Maddie and I found the bottled water on a trip to New York while visiting the cafeteria at the Fashion Institute of Technology. As an upcoming high school senior, she doesn’t have a clue what she wants to study in college, but when someone asked what stimulates her intellectually and she said, “I just want to wear pretty clothes and live in New York,” I thought FIT might be a good fit for her. So far it’s just a good source for unique bottled water—only not for free.

For a seed mosaic project, I tried to get a wide variety of unique seeds from a mail-order company my food co-op does business with—no response. Same with an incredibly cute and inventive lightning bug flashlight, and a sheet of beautiful flower stickers.

But when one arena of my life is down in the dumps it’s so nice when it’s balanced out by good in other areas—and right now that’s good books and old buddies.

A lot of books are forgettable—kind of like junk food that fails to nourish. Eat an outstanding meal, whether at a fancy, expensive restaurant or a humble gathering of good friends, and the memory stays with you. It’s real and it’s good and it’s meaningful, especially when surrounded by people you love.

Because my life falls apart when I become immersed in a good book, I have to limit my selections and choose wisely. If I’m going to be a book slut I want to be doing it for a good cause, not a dose of Doritos. I don’t have time to read everything I want so I like to make what I read count. Oh, I read marshmallow fluff every now and then, just like I eat Cheetoes and too much chocolate, but I don’t feel so good afterward.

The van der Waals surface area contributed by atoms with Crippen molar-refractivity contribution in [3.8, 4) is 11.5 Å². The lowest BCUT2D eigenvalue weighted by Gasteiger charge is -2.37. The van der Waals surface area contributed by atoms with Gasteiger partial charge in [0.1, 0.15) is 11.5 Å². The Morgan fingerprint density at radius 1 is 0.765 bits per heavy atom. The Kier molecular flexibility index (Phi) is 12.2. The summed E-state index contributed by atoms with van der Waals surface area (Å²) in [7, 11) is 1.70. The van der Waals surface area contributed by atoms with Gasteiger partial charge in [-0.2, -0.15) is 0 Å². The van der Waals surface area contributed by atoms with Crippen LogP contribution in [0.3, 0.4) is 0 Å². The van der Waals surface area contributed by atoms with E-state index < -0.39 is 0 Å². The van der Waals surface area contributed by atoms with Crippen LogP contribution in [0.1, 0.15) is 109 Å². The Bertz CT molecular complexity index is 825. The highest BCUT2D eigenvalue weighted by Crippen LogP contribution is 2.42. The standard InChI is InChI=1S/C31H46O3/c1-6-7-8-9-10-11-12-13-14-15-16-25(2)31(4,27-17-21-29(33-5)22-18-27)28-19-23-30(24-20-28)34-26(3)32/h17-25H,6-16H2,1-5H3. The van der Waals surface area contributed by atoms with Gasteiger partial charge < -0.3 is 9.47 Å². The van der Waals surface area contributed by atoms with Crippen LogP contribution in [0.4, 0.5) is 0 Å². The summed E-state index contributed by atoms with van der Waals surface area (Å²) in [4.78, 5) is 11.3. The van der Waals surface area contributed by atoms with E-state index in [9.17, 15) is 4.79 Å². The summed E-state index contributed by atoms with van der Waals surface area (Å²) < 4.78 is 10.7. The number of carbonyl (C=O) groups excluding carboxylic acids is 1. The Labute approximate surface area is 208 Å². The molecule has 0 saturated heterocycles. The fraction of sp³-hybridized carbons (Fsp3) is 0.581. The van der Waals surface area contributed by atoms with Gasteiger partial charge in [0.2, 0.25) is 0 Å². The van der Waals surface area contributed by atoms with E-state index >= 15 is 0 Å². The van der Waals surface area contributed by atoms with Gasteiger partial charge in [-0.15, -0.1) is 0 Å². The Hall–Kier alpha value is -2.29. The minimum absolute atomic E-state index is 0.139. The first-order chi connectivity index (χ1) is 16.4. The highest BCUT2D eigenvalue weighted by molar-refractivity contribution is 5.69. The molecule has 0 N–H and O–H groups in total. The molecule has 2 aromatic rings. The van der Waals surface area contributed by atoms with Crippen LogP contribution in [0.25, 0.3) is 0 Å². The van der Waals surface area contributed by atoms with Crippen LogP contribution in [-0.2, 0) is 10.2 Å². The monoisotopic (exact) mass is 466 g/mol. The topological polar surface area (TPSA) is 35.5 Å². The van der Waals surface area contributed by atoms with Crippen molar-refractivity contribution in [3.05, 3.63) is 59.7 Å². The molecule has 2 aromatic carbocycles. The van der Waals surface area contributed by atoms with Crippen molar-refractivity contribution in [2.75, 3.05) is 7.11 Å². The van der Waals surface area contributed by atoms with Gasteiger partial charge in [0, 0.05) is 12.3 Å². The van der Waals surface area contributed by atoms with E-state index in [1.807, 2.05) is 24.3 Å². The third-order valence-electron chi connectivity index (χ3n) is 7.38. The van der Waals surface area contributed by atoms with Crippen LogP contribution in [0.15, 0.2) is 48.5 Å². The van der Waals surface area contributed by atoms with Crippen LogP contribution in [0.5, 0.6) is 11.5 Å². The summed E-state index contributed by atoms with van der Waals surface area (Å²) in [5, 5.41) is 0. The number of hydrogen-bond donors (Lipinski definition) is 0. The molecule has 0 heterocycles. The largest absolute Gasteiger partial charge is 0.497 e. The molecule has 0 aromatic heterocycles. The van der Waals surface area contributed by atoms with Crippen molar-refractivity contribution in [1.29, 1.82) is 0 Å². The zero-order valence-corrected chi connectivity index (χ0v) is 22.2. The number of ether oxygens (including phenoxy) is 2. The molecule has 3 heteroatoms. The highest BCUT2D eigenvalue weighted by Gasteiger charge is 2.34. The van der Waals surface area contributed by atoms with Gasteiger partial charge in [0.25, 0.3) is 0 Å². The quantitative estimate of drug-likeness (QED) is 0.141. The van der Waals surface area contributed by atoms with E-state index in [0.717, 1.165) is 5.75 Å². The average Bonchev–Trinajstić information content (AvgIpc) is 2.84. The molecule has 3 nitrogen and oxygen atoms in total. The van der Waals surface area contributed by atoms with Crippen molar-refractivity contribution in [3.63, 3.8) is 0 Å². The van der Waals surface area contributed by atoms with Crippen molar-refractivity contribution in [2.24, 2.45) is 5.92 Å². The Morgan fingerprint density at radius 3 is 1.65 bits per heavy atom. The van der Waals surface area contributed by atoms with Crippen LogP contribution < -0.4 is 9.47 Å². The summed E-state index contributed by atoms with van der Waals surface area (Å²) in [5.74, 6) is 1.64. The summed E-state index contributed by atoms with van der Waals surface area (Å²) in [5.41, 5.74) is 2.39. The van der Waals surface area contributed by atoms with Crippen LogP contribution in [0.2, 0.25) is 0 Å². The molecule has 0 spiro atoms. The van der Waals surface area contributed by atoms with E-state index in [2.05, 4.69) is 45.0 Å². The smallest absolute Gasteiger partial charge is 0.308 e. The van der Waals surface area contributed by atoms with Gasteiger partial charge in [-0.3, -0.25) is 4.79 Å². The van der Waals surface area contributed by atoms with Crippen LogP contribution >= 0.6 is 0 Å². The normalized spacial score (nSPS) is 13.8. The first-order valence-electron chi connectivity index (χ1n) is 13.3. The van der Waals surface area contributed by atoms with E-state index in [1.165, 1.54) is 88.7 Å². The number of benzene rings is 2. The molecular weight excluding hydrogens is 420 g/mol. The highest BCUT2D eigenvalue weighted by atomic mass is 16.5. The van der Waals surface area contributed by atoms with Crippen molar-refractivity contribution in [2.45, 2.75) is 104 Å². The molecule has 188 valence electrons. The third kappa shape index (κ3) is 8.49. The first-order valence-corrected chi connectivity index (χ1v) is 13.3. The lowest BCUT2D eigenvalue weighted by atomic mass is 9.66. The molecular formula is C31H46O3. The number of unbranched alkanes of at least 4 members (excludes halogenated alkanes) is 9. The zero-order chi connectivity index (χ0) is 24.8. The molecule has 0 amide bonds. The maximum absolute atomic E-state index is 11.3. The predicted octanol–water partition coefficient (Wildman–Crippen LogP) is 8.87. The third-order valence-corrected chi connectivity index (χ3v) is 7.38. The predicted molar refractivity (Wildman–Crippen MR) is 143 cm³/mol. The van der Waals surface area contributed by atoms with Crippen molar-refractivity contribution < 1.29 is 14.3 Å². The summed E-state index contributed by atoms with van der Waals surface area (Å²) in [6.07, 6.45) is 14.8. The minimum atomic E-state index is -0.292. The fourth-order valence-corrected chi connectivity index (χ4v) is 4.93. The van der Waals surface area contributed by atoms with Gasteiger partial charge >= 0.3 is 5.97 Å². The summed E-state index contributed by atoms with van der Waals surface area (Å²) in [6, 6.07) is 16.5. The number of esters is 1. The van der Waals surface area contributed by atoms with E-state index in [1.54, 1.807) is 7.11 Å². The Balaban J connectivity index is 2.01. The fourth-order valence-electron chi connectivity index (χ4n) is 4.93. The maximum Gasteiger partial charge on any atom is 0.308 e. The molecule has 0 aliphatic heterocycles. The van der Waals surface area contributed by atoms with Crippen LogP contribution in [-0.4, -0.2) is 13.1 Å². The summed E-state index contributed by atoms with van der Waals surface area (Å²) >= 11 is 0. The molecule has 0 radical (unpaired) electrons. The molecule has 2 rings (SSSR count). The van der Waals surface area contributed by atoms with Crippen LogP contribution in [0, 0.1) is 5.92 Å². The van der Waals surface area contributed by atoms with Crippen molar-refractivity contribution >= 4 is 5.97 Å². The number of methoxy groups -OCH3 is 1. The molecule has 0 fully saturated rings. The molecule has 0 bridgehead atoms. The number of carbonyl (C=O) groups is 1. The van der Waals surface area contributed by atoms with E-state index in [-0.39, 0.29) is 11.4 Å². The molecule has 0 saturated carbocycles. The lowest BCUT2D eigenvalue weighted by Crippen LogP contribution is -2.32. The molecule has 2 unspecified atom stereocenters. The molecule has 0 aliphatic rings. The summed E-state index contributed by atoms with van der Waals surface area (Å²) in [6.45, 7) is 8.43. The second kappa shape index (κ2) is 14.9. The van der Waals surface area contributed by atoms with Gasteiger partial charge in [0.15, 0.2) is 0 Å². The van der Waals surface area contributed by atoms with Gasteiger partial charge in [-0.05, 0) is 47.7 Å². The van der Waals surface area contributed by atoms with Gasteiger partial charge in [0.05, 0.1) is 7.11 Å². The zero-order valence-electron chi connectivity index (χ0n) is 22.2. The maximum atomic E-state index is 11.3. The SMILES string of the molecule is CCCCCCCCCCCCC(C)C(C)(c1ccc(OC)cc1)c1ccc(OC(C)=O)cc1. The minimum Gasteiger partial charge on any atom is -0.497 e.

But the books I’ve read recently are substantial, full of fiber and flavor.

I think the latest string started off with Steve Amick’s “The Lake, the River and the Other Lake” and has continued with The Glass Castle by Jeannette Walls (reminiscent of Frank McCourt’s Angela’s Ashes and The Liars’ Club by Mary Karr).

“The Glass Castle” was so good, I read way into the night, unable to put it down until David banged on the floor at 4 a.m. He made such a clamor I thought he fell out of bed, so I ran upstairs to check on him and decided I might as well go to bed since I was upstairs anyway.

And just last week, I finished “Luncheonette” by Steven Sorrentino, a memoir that takes place in New Jersey, but it's very New York and ethnic and has the funniest character, Dolores, a waitress at the luncheonette.

It was so good I didn't want to return to reality after reading it so I dilly dallied over the acknowledgments in the back of the book. It was the Fourth of July and I was being a book slut. I should have been making food for a potluck party and I should have been proofreading Observer copy, but it was such a good book I had to finish it.

Midway through the acknowledgments, all of a sudden I’m reading, "I am so grateful to Stuart Krichevsky, my agent...."  “Stuart Krichevsky!” I yell out loud and nearly fall off the couch. How many Stuart Krichevskys can there be, I wonder. My google search produces photos that could obviously be the grown-up version of the Stuart Krichevsky I went to high school with. What a hoot! So I email him off his website and he writes back, happy that I've written him since he's not really kept in contact with anybody from high school.

And it’s not just the unexpected blast from the past of Stuart. In April I saw Stuart’s best buddy, Steve, in June I bumped into Richard, an old college boyfriend. Last week, college friends Pam and Merle stopped by and this weekend I’ll be meeting up with my high school friend Sondra, who will be in Michigan for a wedding.

But connecting with Stuart tops all. It’s like a reward for being a book slut and a validation of the line I’ve quoted before: Time you enjoy wasting is not wasted time.

Now, if I could parlay that “good book and old buddy” encounter into getting some kind of freebie for the summer reading program, I’d really know my luck as changed.

  - July 12, 2006